Convincing Students Math Is Beautiful, Fun, and Powerful

Sarah Strong on students learning to love math.

"If I had my students write Dear Math letters, I could, as best as possible, come to understand their relationship with the discipline of math itself."

In Dear Math, Sarah and Gigi explore the complexity of math through the understanding displayed by students in Dear Math Letters. These letters are a gateway into students' minds. By using their current understandings, we can start students on a new path where they see the beauty, fun, and power in math.

Math Is Beautiful

Beauty refers to a combination of qualities, such as shape, color, or form, which pleases the aesthetic senses, especially sight. Some student letters mention a visual beauty in math, particularly when they reflect on symmetry in art pieces and final art products, but few reference this visual type of beauty when speaking about their math experiences as a whole.

Beauty more frequently shows up in student letters in the feeling of a “beautiful experience." Many students describe this as satisfaction because of how things work together. Quotes like “You make us the best we can possibly be,” and “You are a puzzle I was excited to solve,” all speak to cerebral feelings of a sense of beauty that a particular piece of math learning made them feel. We want to show all students this type of beauty. 

Throughout a unit or project, students are in a continual process of creating and iterating work that is growing in detail, complexity, and connectedness. Throughout this process, it becomes increasingly beautiful and represents their learning. Students will see this beauty if they are given the chance to go back and reimagine their learning process.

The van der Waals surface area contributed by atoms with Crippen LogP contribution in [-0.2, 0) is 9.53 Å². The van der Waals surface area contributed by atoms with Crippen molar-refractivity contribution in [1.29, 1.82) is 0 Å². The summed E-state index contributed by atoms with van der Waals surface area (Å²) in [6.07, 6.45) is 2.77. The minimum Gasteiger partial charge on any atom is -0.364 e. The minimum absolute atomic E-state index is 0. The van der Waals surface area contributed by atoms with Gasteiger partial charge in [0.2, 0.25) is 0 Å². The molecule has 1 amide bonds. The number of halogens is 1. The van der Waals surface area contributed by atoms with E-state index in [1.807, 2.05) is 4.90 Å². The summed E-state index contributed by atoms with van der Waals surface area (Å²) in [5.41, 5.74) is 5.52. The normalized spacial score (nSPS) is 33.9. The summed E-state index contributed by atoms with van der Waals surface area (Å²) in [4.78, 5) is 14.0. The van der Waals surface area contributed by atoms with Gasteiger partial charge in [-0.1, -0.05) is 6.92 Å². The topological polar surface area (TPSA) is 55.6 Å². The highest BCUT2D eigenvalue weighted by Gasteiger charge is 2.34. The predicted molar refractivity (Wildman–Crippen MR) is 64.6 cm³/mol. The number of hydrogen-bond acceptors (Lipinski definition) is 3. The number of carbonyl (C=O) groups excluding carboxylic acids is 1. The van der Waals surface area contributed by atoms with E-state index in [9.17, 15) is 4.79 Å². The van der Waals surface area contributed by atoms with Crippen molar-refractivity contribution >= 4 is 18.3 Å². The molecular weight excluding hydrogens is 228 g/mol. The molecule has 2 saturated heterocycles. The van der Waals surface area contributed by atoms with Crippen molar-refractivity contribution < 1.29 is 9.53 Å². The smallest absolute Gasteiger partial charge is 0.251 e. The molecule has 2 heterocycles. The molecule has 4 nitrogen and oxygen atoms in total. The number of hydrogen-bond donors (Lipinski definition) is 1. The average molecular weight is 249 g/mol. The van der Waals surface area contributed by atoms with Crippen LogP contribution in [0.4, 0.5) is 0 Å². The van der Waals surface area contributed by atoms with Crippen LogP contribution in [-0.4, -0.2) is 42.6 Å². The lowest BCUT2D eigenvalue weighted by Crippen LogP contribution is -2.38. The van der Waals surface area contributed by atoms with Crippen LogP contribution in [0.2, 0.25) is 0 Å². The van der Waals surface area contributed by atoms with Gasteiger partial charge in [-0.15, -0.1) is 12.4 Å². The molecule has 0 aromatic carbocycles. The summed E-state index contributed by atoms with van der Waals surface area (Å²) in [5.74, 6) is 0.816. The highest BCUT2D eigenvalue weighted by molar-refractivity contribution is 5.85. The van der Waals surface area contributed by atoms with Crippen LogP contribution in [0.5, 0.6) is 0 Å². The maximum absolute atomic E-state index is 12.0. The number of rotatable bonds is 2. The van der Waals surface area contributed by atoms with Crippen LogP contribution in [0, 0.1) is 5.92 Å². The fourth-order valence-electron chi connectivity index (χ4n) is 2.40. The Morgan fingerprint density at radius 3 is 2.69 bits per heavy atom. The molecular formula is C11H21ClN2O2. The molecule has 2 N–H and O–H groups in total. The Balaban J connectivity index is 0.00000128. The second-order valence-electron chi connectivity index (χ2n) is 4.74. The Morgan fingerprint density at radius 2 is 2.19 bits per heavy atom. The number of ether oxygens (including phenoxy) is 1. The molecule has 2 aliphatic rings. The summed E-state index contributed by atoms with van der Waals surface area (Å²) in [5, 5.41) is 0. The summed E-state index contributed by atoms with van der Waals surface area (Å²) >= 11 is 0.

Portfolios and summaries of learning offer an opportunity to step back before reflecting, because in the cycle of compiling portfolios, students return to their work throughout the unit or project, often revise it to make it better, and then metacognitively discuss the entire process with given prompts. Portfolios and summaries of learning help our students discover their capacity to create mathematical beauty as they explore their own creative process again.

Math Is Fun

Fun and play are important in life and in math class, but some types of fun are cloaked in gamification and gimmicks that undermine community and the true spirit of mathematics. So how might we spark fun and play in our math classes with depth and authenticity?

Math instructor Howie Hua is one of my favorite people to follow on Twitter. He creates memes that are grounded in mathematics and are sure to get you laughing out loud. This gave me the idea to bring fun and joy to math class, so I gave it a try in lieu of creating summaries of learning for their portfolio.

The students performed this assignment beautifully and had lots of laughs along the way. As they critiqued the memes with each other, they had to assess why the construction of the meme made sense or was mathematically provocative. The conversations in the critique sessions were deeply grounded in mathematical reasoning and sense-making in a way that I might not have come to without the memes.